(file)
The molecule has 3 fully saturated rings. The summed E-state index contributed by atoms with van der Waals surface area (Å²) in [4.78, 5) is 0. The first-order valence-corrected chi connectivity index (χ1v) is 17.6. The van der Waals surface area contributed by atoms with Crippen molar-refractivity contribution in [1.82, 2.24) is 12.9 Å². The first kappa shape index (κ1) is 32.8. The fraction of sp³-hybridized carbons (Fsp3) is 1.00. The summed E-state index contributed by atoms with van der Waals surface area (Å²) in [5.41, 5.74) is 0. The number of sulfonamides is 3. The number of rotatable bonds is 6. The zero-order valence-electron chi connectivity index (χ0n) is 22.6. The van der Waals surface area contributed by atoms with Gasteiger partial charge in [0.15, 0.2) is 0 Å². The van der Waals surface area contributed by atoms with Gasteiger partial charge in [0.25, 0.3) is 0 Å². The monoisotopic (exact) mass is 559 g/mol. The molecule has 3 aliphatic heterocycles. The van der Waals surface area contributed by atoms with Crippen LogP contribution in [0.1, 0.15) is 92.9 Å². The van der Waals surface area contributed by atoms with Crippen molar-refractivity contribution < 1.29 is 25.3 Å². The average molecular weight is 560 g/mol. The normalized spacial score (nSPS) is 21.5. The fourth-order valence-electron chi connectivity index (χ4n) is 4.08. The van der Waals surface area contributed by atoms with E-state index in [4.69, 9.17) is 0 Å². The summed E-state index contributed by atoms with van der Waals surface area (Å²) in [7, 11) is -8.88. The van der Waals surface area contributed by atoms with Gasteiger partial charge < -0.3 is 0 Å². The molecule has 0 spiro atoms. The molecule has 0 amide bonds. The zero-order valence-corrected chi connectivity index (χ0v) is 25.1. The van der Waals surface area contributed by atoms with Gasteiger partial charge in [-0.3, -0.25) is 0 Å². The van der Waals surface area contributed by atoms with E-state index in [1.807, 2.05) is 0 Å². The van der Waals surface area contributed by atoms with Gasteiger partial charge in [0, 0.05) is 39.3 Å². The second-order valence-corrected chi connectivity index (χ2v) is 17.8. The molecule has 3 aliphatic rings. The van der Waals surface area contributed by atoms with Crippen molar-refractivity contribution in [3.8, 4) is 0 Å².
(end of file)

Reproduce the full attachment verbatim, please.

The molecule has 3 fully saturated rings. The summed E-state index contributed by atoms with van der Waals surface area (Å²) in [4.78, 5) is 0. The first-order valence-corrected chi connectivity index (χ1v) is 17.6. The van der Waals surface area contributed by atoms with Crippen molar-refractivity contribution in [1.82, 2.24) is 12.9 Å². The first kappa shape index (κ1) is 32.8. The fraction of sp³-hybridized carbons (Fsp3) is 1.00. The summed E-state index contributed by atoms with van der Waals surface area (Å²) in [5.41, 5.74) is 0. The number of sulfonamides is 3. The number of rotatable bonds is 6. The zero-order valence-electron chi connectivity index (χ0n) is 22.6. The van der Waals surface area contributed by atoms with Gasteiger partial charge in [0.15, 0.2) is 0 Å². The van der Waals surface area contributed by atoms with Gasteiger partial charge in [0.25, 0.3) is 0 Å². The monoisotopic (exact) mass is 559 g/mol. The molecule has 3 aliphatic heterocycles. The van der Waals surface area contributed by atoms with Crippen LogP contribution in [0.1, 0.15) is 92.9 Å². The van der Waals surface area contributed by atoms with Crippen molar-refractivity contribution < 1.29 is 25.3 Å². The average molecular weight is 560 g/mol. The normalized spacial score (nSPS) is 21.5. The fourth-order valence-electron chi connectivity index (χ4n) is 4.08. The van der Waals surface area contributed by atoms with E-state index in [4.69, 9.17) is 0 Å². The summed E-state index contributed by atoms with van der Waals surface area (Å²) in [7, 11) is -8.88. The van der Waals surface area contributed by atoms with Gasteiger partial charge < -0.3 is 0 Å². The molecule has 0 spiro atoms. The molecule has 0 amide bonds. The zero-order valence-corrected chi connectivity index (χ0v) is 25.1. The van der Waals surface area contributed by atoms with Gasteiger partial charge in [-0.3, -0.25) is 0 Å². The van der Waals surface area contributed by atoms with E-state index in [1.807, 2.05) is 0 Å². The van der Waals surface area contributed by atoms with Gasteiger partial charge in [0, 0.05) is 39.3 Å². The second-order valence-corrected chi connectivity index (χ2v) is 17.8. The molecule has 3 aliphatic rings. The van der Waals surface area contributed by atoms with Crippen molar-refractivity contribution in [3.8, 4) is 0 Å².